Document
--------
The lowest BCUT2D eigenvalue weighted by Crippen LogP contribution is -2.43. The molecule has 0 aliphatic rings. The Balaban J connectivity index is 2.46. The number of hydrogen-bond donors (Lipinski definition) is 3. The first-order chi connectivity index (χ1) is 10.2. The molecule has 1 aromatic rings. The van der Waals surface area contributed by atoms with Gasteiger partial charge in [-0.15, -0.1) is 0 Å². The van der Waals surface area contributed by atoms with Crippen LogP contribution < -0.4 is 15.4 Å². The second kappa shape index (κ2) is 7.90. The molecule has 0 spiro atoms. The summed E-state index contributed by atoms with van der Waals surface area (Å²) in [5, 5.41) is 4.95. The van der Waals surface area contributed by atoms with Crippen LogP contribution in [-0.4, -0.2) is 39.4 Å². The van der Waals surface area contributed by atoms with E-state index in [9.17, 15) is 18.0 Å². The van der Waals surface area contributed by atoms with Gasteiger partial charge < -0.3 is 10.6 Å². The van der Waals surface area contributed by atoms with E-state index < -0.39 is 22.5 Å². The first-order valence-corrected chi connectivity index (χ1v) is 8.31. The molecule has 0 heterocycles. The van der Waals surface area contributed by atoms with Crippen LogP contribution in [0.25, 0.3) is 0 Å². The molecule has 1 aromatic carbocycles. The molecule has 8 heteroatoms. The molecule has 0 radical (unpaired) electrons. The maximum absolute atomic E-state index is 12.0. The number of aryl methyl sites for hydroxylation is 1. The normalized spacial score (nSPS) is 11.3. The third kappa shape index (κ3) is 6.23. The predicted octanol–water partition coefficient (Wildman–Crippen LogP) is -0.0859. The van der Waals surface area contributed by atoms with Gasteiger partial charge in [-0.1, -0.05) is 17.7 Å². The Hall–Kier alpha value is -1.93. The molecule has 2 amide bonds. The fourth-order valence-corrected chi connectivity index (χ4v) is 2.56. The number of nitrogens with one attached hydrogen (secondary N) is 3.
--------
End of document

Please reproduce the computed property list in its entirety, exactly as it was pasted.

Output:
The lowest BCUT2D eigenvalue weighted by Crippen LogP contribution is -2.43. The molecule has 0 aliphatic rings. The Balaban J connectivity index is 2.46. The number of hydrogen-bond donors (Lipinski definition) is 3. The first-order chi connectivity index (χ1) is 10.2. The molecule has 1 aromatic rings. The van der Waals surface area contributed by atoms with Gasteiger partial charge in [-0.15, -0.1) is 0 Å². The van der Waals surface area contributed by atoms with Crippen LogP contribution < -0.4 is 15.4 Å². The second kappa shape index (κ2) is 7.90. The molecule has 0 spiro atoms. The summed E-state index contributed by atoms with van der Waals surface area (Å²) in [5, 5.41) is 4.95. The van der Waals surface area contributed by atoms with Crippen LogP contribution in [-0.4, -0.2) is 39.4 Å². The van der Waals surface area contributed by atoms with E-state index in [9.17, 15) is 18.0 Å². The van der Waals surface area contributed by atoms with Gasteiger partial charge < -0.3 is 10.6 Å². The van der Waals surface area contributed by atoms with E-state index < -0.39 is 22.5 Å². The first-order valence-corrected chi connectivity index (χ1v) is 8.31. The molecule has 0 heterocycles. The van der Waals surface area contributed by atoms with Crippen LogP contribution in [0.25, 0.3) is 0 Å². The molecule has 1 aromatic carbocycles. The molecule has 8 heteroatoms. The molecule has 0 radical (unpaired) electrons. The maximum absolute atomic E-state index is 12.0. The number of aryl methyl sites for hydroxylation is 1. The normalized spacial score (nSPS) is 11.3. The third kappa shape index (κ3) is 6.23. The predicted octanol–water partition coefficient (Wildman–Crippen LogP) is -0.0859. The van der Waals surface area contributed by atoms with Gasteiger partial charge in [-0.1, -0.05) is 17.7 Å². The Hall–Kier alpha value is -1.93. The molecule has 2 amide bonds. The fourth-order valence-corrected chi connectivity index (χ4v) is 2.56. The number of nitrogens with one attached hydrogen (secondary N) is 3.